Stepping Back into the Future
I had a 1984 Buick come into the shop that wouldn't start. I haven't seen one of these in years. It was a clean old car; not even a dent in it. The owner had a repair manual he purchased at a parts store, and being the kind of guy who was careful to do the correct thing to his vehicle he conveniently left it on the front seat for me to find.
I turned the key to start, and let things happen as they may. The car would purr like a kitten for about a second or so, and then two very distinctive flames would shoot out of the throttle body. After the flames came flying out the engine would cough, spit, backfire, and for the most part never sound like that purring kitten that it did when it first turned the key. It did this without fail almost every time I tried to start it.
Needless to say, understanding the fundamentals would have to come into play on this one. Why this engine was barking out a flame higher than the hood was an interesting problem and probably a problem I'll never see again. Being involved with the auto repair business for several decades I've seen a lot of the evolutions of the electronic brain boxes on cars. Repairing a misfire is one of those diagnostic challenges that has developed an entirely different approach than in years past. Prior to the advent of the computer a misfire could be easily identified by means of understanding the valve train or the spark control systems.
Codes were no help at all, and quite frankly I wasn't expecting a whole lot of help out of service codes on that old of a car. Service codes of that era were limited and didn't cover the variety of problems associated with the emission output. The customer informed me that he had changed a lot of the basic parts: ignition module, cap, rotor, wires, plugs, coolant sensor, throttle position sensor, and the computer.
Wait-wait… "You changed the computer?" I asked.
"The guy at the salvage yard promised me it was a good one," the owner told me.
"Let me check something, and I'll call you back," I told him.
I nearly forgot to hang up the phone as I rushed out to the shop and dived into the car. There were no marks from a socket or wrench on the two bolts that hold the little cover onto the computer where the prom (EPROM) was located. Now the real question was… is this the correct one for this car? This was going to take a call to the dealer parts department and hope they still had a cross reference on the prom numbers.
Marty answered the phone. I was super grateful I got Marty; he's been in the parts business as long as I've been in the business. I was sure he would remember these old proms. I gave him the numbers and waited for his response. I could hear the keyboard clicking away as he processed the information. Every time I thought he was close to answer he would say, "No, wait a second… it changed again… hang on… OK, here it is… hold on… another change." This went on for quite some time but eventually he came back with an answer.
"That prom fits a 1984 Buick with a V6 engine," Marty proudly told me.
"That should explain the two huge backfires… I've got a 4 cylinder engine in this car. OK, now we better check and see if the ECM is correct."
"It is, as a matter of fact the ECM was the same for both engines back then," Marty exclaims.
"I'll bet you don't have the prom anymore do you," I asked.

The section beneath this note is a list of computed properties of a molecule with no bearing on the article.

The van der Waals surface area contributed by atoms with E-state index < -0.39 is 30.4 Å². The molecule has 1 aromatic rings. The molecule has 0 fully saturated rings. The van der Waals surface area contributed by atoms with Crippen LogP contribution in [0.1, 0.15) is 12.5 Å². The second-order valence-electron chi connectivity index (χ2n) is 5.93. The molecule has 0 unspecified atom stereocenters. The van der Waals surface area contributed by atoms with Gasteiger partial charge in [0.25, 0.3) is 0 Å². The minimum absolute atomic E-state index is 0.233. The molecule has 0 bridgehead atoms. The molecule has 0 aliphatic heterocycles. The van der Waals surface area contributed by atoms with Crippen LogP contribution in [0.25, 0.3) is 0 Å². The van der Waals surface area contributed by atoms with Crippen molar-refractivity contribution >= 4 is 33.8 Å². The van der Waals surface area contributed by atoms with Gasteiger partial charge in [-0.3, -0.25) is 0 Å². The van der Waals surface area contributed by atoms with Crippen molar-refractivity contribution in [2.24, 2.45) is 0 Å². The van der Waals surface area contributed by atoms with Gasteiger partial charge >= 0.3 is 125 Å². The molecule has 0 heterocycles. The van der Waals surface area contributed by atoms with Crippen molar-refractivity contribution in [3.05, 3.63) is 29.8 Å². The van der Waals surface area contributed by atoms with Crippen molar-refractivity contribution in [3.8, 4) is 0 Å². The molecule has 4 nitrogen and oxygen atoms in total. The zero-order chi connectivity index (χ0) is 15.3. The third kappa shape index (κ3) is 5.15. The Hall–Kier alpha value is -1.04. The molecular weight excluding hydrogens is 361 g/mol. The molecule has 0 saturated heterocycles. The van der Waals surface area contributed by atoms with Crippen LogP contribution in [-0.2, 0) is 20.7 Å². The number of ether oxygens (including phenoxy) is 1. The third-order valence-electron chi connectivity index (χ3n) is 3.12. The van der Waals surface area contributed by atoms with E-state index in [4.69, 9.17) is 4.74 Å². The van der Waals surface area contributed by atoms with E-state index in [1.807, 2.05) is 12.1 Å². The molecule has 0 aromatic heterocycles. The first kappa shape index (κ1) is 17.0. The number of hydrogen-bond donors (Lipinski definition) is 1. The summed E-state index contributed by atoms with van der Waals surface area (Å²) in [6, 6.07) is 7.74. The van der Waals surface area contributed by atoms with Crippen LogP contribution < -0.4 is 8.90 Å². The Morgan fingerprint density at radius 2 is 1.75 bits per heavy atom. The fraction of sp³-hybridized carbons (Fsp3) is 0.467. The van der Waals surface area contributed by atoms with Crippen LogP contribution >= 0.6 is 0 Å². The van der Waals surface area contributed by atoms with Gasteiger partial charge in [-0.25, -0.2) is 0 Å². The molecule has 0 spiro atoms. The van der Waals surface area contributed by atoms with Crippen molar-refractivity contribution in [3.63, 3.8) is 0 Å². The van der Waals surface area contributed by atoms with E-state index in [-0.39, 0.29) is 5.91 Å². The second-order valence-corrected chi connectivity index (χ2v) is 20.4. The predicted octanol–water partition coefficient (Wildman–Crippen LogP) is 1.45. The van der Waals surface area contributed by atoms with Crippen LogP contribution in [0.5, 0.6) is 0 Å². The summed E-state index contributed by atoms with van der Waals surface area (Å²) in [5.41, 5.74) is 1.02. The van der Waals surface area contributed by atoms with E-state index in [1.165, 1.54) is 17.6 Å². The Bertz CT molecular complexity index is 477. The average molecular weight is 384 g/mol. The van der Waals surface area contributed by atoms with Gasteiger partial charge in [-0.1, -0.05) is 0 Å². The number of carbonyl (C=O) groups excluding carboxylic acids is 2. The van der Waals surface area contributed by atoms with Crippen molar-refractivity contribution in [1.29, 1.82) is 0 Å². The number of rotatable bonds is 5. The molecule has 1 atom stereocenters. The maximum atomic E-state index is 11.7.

After hanging up the phone I called the customer. He didn't throw out the old computer and it was in the trunk. (Lucky). After pulling the old prom out of the original computer, and installing it in the computer from the salvage yard the car started up and purred like a new again. Pretty weird diagnostics, but pretty cool at the same time. Obviously, the first four cylinders fired in a somewhat correct arrangement but the fifth and sixth cylinder wasn't and that's what caused the blazing fire to shoot out of the throttle body.
I would have to say these types of problems are for the history books these days. Be it a short era in the history of automotive repair based on how long things like the distributor were used in a car. It reminds me of growing up in the 60's and 70's. Working on cars was a weekend past time for guys and gals. Tweaking an engine to get some more horsepower out of it was a great "Do-it-Yourself" or a dad and son event in almost every driveway. Those weekends under the hood were the start of my long career in the auto business, but these days there's not a lot a weekend mechanic can do under the hood, and going to the salvage yard to pick up a computer for the car is just not possible for most makes and models.
It's amazing to me how the systems have changed so drastically in such a short amount of time. Having this 25+ year old car in the shop made me realize how much they have actually changed. But there are still some people who think you can still go to the salvage yard and pick up an electronic component for today's cars. That isn't so for most makes and models anymore. Most components are programmed for one car and one car only and without certain types of scanning equipment you can't use them ever again… and some components are not reprogrammable at all.
After all these years of automotive repair to be able to experience the methods of the old computer based electronic ignition systems after working on today's vehicles made me realize how far we have come in such a short span of time. Ok, I've had my fun, I've got more work to do… time to step back to the future.
As always, I love to hear your comments and suggestions. I'm open to anything. I'll keep writing you keep reading... thanx